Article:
Jerome Powell, President Donald Trump’s pick as chairman of the Federal Reserve, said at his confirmation hearing that he supports rolling back some bank regulations, but will protect the central bank’s political independence.
According to The Associated Press, Powell also strongly hinted that the Fed would raise rates again in December.
Powell said he believes the Dodd-Frank Act, passed after the 2008 financial crisis, has succeeded in making the financial system stronger. However, he also believes that in some areas, such as regulation of smaller banks, the law had imposed unnecessary burdens that should be eased.
While many GOP senators were happy to hear Powell’s remarks, Democratic senators pressed him to say whether he would cut key consumer protections in the 2010 law. Powell said that he was “strongly committed” to the political independence of the Federal Reserve.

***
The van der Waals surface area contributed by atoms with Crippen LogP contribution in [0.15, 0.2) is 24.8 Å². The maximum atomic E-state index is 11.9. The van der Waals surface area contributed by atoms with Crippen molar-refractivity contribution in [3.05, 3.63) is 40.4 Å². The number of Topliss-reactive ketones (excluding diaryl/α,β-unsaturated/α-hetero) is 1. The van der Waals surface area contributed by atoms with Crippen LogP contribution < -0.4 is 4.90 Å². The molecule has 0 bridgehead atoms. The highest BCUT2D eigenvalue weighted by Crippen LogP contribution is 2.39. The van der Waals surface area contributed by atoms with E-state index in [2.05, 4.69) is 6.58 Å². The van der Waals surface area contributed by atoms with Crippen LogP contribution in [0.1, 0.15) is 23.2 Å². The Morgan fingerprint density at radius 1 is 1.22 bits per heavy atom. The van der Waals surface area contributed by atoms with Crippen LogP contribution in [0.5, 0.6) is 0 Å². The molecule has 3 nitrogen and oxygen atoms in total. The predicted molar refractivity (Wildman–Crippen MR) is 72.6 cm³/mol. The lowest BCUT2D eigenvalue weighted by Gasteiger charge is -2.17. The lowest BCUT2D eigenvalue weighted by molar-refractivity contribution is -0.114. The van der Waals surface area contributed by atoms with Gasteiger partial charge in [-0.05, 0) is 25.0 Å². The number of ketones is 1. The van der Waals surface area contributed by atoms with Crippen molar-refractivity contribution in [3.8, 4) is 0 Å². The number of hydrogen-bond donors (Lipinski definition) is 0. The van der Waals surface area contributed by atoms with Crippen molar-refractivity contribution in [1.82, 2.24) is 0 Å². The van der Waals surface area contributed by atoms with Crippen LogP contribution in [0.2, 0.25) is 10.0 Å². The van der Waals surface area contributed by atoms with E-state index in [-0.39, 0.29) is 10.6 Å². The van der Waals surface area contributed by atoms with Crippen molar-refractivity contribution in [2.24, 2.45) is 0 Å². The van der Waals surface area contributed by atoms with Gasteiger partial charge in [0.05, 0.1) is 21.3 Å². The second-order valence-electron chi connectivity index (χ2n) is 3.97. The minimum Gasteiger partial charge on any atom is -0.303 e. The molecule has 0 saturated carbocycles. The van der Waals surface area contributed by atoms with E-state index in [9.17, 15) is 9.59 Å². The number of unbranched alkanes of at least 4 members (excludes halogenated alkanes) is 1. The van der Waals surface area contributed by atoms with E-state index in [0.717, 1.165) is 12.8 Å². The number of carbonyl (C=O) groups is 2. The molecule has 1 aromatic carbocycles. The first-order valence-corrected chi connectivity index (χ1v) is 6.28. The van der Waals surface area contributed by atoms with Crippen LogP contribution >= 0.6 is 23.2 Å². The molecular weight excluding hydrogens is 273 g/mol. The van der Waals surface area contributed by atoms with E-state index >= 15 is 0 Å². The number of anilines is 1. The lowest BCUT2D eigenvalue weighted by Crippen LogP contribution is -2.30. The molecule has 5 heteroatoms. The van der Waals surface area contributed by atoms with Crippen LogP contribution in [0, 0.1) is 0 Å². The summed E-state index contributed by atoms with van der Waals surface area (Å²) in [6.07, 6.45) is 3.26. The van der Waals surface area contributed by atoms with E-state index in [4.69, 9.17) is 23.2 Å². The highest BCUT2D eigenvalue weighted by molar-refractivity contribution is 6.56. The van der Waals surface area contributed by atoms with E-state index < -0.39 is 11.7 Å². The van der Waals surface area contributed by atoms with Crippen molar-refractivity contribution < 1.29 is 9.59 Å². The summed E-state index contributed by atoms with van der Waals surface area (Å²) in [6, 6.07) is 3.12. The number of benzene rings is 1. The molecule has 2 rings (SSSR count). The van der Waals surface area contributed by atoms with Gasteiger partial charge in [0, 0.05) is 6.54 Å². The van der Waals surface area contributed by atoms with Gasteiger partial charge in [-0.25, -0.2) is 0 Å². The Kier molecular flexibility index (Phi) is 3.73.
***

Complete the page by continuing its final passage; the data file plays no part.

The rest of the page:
In addition, he explained that the Fed would continue on a gradual path of raising interest rates and shrinking the Fed’s massive $4.5 trillion balance sheet, adding that he expected it to shrink to around $2.5 trillion to $3 trillion over the next three to four years under a program set in motion by his predecessor, Janet Yellen.
On interest rates, Powell said, “I think the case for raising interest rates at our next meeting is coming together," but he wouldn't give any specifics.
Under Yellen, the Fed raised rates four times starting in December 2015, including two rate hikes this year. Economists expect a third rate hike to occur next month, and they’re projecting at least three additional rate increases in 2018.
Michael Pearce, U.S. economist at Capital Economics, said Powell gave away "little new on either the economic or policy outlook.”